Did Facebook finally unfriend iLike? It certainly looks that way. Facebook is restricting iLike from showing people’s music data in their profiles (the songs and artists they like) or alerting them to upcoming concerts through Facebook notifications. The ban on notifications appears to be part of Facebook’s recent moves to fight app spam. It is not clear what music data specifically will be pulled from profiles, but that could cover all the data iLike collects about users—their music preferences and recommendations.
Even though iLike is the top music app on Facebook, with 12 million active monthly users, the two companies have been on the outs ever since iLike was picked up for a song by arch-rival MySpace. The recent deal with Google Music to show iLike/MySpace Music results added insult to injury.
This morning some people with the iLike app installed on Facebook received the following notification:
Due to upcoming Facebook changes, your Music data on Facebook won’t show on your profile and you’ll stop getting concert alerts. Take this step to save your music data
To get around these restrictions, iLike is now asking for users’ emails so they can send them concert alerts (which can be a very lucrative source of affiliate revenues) outside of Facebook. But routing these types of alerts through email is not ideal. People don’t want app spam in their inbox.
The app inside Facebook is currently “taking a short time-out for maintenance.” I have asked iLike, MySpace, and Facebook for clarification on the changes, and will update this post when I hear back from them. A few weeks ago, Facebook’s Ethan Beard hinted: “We are making some changes to the profile. We think it should be a great place for users to accurately represent their identity.” Perhaps this is related.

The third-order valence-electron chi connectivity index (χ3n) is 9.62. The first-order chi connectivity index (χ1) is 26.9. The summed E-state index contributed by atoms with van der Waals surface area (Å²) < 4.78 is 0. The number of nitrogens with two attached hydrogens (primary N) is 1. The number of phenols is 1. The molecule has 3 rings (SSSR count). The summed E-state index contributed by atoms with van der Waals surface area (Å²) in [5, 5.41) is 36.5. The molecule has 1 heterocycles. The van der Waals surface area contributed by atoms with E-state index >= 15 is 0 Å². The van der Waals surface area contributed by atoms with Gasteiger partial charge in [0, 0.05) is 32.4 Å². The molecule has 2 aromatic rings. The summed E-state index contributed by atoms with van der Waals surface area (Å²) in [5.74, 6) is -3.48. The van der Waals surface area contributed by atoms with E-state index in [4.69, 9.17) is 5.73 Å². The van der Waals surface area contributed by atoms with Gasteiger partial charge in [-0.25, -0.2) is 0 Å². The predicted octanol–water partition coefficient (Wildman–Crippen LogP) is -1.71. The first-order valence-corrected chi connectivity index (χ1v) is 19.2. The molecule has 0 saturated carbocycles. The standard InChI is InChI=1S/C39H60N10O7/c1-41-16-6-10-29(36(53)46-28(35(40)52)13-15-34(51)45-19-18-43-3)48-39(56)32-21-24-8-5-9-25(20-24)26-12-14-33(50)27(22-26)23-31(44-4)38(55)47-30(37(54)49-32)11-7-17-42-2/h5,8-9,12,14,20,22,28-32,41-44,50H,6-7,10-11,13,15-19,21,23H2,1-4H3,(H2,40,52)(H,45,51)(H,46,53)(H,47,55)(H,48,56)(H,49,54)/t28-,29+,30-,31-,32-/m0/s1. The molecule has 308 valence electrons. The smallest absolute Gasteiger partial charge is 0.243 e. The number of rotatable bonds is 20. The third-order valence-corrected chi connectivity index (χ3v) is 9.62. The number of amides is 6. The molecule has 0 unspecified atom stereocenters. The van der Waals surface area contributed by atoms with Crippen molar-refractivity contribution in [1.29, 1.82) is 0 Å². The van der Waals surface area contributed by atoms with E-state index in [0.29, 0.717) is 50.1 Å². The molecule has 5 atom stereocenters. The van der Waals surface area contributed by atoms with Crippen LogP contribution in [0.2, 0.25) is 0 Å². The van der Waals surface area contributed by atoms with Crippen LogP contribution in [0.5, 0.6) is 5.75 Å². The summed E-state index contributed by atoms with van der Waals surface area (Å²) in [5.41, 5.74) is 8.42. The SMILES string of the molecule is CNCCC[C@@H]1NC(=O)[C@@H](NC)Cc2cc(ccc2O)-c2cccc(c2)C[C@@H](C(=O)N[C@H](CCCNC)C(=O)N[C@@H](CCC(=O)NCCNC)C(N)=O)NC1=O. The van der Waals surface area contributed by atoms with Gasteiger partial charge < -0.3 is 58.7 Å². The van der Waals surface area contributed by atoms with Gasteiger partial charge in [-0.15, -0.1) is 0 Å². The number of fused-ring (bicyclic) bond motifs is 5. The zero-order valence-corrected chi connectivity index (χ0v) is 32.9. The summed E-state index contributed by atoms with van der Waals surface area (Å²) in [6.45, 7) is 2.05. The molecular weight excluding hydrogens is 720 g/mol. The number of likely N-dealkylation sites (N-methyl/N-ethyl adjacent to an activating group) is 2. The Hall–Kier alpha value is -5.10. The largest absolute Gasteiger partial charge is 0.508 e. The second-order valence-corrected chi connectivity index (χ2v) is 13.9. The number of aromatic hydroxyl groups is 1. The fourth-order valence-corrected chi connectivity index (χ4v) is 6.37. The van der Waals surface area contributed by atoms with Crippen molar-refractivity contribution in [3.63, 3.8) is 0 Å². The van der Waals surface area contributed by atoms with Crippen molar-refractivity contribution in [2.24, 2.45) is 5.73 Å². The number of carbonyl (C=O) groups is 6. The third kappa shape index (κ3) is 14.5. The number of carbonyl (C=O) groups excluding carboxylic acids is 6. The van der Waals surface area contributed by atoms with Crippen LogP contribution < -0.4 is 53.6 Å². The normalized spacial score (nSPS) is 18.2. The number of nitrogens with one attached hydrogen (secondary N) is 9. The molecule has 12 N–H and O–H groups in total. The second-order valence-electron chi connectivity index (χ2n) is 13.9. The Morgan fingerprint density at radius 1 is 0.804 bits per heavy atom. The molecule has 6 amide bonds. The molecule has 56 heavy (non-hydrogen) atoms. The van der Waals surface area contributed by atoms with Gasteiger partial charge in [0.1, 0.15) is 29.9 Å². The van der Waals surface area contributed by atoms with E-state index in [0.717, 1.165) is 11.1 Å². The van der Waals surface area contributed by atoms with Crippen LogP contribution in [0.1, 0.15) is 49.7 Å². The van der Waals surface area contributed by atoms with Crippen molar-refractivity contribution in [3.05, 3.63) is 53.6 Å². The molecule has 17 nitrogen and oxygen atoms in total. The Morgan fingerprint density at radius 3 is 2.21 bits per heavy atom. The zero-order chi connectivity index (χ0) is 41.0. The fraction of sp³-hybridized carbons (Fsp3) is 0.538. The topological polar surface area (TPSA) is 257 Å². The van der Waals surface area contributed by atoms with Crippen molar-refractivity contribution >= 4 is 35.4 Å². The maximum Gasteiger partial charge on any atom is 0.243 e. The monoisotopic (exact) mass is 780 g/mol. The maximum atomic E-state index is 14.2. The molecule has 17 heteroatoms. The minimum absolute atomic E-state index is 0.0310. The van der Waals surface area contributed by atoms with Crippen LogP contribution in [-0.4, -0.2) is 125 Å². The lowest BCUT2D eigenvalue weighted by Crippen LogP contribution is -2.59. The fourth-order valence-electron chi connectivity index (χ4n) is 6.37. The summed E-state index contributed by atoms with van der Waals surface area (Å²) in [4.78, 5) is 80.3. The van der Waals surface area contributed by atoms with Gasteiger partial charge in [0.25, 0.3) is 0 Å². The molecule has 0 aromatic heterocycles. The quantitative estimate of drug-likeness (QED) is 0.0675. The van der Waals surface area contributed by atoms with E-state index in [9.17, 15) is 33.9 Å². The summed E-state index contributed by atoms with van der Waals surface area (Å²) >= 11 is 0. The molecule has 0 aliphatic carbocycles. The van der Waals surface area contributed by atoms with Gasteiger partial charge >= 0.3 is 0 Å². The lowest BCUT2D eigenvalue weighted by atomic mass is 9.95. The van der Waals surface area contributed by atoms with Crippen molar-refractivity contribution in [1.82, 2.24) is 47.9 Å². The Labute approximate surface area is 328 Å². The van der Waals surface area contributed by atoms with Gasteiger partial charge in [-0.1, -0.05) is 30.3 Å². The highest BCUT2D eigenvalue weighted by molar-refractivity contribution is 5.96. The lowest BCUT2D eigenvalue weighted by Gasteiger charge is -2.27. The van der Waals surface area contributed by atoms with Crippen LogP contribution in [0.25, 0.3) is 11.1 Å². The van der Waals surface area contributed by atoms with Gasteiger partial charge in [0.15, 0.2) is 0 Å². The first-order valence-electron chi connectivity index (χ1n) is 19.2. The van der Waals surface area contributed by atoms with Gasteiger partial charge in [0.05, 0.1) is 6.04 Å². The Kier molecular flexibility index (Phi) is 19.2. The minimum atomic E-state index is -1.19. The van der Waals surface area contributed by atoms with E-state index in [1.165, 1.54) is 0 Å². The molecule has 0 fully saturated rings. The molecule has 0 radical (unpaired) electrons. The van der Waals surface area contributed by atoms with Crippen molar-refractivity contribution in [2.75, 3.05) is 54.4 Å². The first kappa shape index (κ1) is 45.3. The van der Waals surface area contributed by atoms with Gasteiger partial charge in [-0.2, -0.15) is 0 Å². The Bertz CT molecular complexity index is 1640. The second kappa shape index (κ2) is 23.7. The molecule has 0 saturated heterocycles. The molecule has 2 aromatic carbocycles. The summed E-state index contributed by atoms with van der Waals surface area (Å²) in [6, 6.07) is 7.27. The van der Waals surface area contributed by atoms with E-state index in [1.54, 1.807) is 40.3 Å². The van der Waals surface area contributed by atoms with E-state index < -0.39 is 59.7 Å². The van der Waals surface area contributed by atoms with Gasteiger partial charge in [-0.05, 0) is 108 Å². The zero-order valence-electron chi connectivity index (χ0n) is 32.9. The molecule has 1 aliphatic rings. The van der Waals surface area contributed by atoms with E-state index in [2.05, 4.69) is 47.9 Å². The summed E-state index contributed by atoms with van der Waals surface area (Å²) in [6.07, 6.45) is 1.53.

Update: This notification is indeed in response to changes in Facebook’s developer roadmap, which will eliminate two of iLike’s top features: adding music to a profile and personalized concert alerts. So iLike trying to get users to switch to email notifications (outside of Facebook’s control) and new profile tabs. The policy changes are not targeted at iLike specifically.
A Facebook spokesperson clarifies: “We didn’t do anything specific to iLike as the headline implies, and alerts are not going away, they’re simply shifting away from their current channel to ones we think will be more effective for both users and developers.”